New USDA Hardiness Zone Map Shows Warming Trend

The new USDA Plant Hardiness Zone Map shows gardeners growing more and experimenting with warmer-weather crops.

| May/June 2012

  • Table Of Fresh Vegetables
    Gardeners across America are making adjustments as warmer, more erratic weather takes hold. Elisseeva
  • Plant Hardiness Zone Map
    The new USDA Plant Hardiness Zone Map shows a trend toward warmer weather and longer growing seasons.
    Courtesy USDA

  • Table Of Fresh Vegetables
  • Plant Hardiness Zone Map

The U.S. Department of Agriculture recently unveiled a new Plant Hardiness Zone Map that shows most U.S. growing regions have warmed some 4 to 5 degrees since the last map was created in 1990. For many gardeners and farmers, that temperature difference has meant an earlier start and a later finish to the growing season, but it also has come with some unpredictable weather.

The new map is already garnering positive reviews in the growing community for being more user-friendly and more accurate than previous maps. For the first time, growers can go online and click a region on the map or enter a zip code to get a closer look at local plant hardiness zones. The device demonstrates a more-nuanced approach to hardiness zoning, one that takes elevation and distance from the sea more into account. And it confirms the hunches that millions of gardeners and farmers have had about what can grow, says Chris Daly, an engineering professor at Oregon State University and director of the PRISM Climate Group, which created the map in conjunction with the USDA.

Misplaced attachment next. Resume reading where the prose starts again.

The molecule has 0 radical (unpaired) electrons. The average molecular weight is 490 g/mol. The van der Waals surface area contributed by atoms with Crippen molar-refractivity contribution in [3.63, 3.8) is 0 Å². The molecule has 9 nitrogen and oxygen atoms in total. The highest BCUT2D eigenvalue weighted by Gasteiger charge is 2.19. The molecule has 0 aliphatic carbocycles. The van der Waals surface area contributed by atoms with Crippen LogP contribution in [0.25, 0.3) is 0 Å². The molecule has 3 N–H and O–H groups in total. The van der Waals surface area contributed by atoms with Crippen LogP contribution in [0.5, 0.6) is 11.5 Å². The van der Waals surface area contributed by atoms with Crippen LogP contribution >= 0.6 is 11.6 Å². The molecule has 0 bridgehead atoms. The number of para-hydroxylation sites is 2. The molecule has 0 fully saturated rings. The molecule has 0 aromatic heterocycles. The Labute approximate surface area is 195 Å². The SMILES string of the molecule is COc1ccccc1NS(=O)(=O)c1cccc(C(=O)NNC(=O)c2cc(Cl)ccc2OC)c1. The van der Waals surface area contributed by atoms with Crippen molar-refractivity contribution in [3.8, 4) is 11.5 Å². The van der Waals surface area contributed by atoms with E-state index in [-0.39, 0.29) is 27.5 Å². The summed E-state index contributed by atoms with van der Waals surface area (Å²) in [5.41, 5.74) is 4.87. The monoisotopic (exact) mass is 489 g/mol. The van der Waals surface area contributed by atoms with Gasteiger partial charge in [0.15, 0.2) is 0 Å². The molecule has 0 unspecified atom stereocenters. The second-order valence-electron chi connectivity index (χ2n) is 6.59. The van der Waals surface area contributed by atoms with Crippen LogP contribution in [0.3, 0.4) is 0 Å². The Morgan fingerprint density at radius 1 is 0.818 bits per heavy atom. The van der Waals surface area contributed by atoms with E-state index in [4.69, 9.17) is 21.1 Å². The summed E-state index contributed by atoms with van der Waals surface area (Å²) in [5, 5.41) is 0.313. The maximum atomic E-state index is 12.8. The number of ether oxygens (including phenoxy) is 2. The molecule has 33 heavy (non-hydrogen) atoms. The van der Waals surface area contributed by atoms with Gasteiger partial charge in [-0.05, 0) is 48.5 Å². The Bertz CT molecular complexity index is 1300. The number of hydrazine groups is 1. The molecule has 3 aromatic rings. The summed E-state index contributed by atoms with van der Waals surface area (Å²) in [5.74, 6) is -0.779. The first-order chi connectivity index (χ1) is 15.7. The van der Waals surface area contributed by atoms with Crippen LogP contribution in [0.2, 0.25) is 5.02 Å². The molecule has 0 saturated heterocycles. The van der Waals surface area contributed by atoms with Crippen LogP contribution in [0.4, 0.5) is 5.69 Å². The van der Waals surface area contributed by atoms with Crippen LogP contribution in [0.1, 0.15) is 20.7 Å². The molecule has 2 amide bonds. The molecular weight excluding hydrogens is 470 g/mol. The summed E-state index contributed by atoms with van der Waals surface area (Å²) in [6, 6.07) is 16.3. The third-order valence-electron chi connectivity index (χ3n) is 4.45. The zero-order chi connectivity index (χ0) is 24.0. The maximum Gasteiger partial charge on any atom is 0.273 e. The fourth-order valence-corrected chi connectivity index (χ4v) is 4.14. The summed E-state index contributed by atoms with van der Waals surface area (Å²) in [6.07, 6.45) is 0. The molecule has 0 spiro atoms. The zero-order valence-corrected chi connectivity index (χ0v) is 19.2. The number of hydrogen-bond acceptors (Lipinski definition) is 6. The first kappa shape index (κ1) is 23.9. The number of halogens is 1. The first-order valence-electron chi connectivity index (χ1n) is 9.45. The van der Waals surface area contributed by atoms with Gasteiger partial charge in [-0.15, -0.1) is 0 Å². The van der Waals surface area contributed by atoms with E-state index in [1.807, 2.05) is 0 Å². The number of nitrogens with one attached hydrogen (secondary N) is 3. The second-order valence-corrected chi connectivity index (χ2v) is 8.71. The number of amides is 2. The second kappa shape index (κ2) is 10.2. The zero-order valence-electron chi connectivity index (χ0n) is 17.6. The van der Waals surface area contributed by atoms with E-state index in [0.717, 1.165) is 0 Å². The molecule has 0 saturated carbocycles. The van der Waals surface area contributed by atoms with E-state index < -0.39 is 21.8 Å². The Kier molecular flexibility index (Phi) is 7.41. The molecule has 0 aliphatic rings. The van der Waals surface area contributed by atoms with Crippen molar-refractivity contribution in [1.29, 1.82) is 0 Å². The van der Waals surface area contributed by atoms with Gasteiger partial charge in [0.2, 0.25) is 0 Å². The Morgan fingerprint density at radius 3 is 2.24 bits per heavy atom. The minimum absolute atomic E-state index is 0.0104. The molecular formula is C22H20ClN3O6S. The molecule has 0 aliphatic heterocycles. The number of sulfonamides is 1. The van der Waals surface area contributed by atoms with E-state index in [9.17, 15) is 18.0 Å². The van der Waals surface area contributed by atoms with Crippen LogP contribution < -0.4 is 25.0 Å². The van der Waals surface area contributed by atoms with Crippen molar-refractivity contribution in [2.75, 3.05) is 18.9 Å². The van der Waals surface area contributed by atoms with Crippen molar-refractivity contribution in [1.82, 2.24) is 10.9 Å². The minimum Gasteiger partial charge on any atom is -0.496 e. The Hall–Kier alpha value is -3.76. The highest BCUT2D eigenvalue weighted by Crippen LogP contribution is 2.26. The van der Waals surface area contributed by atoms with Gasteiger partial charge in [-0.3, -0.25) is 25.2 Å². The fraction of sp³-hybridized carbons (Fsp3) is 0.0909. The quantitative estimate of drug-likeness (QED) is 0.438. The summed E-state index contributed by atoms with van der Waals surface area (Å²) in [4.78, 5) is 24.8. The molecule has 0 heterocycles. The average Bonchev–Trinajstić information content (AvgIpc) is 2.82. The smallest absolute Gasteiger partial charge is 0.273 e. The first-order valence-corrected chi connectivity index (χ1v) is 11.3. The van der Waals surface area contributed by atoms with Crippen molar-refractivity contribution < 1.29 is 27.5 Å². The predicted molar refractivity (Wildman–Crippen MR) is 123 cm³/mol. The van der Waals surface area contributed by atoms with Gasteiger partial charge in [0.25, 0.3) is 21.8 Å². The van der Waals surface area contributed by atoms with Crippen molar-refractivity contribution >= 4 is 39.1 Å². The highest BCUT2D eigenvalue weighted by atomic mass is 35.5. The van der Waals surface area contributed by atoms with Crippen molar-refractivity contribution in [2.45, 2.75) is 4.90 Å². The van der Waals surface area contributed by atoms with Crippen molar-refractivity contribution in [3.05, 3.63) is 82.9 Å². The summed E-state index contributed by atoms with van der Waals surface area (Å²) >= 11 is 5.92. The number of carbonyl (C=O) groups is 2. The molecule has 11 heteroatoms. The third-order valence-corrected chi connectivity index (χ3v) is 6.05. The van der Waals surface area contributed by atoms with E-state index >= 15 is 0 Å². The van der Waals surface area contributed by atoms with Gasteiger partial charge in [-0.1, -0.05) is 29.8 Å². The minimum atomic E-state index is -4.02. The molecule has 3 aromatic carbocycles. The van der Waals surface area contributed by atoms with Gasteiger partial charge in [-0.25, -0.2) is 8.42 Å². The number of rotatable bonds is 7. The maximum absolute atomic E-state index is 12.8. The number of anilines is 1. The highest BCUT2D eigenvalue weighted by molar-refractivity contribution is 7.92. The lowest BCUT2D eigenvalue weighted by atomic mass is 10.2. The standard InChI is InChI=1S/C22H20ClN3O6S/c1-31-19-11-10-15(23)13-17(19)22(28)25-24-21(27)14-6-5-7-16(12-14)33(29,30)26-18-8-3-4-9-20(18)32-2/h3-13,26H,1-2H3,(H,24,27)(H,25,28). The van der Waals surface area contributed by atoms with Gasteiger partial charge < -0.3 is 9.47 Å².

“People have been engaging in what has been known as ‘zone-denial’ for such a long time,” Daly says. “The map has really been more of a confirmation of what they know.”

The USDA Plant Hardiness Zone Map has come a long way in recent decades. Typically published every 30 years, it averages a region’s coldest annual temperature. But the data, collected from weather stations, often has been too incomplete to create more than a broad picture of temperatures in a region, Daly says. Regional temperature variations created by heightened elevation or ocean breezes had to be ignored by mapmakers for a lack of data.

“These climate maps used to be hand-drawn,” he says. “You’d get something different every time you did it.”

The 1990 map switched methodology by only taking in 12 years of data. It’s unclear why the USDA elected to do this. Daly says he was only able to find a few vague paragraphs about methodology decisions on the 1990 map. One theory is that the mapmakers decided that a nationwide weather fluctuation trending toward cooler temperatures in the 1960s and ’70s might have distorted the results too much to make an accurate map with 30 years of data, says Jan Curtis, a climatologist for the National Water and Climate Center.

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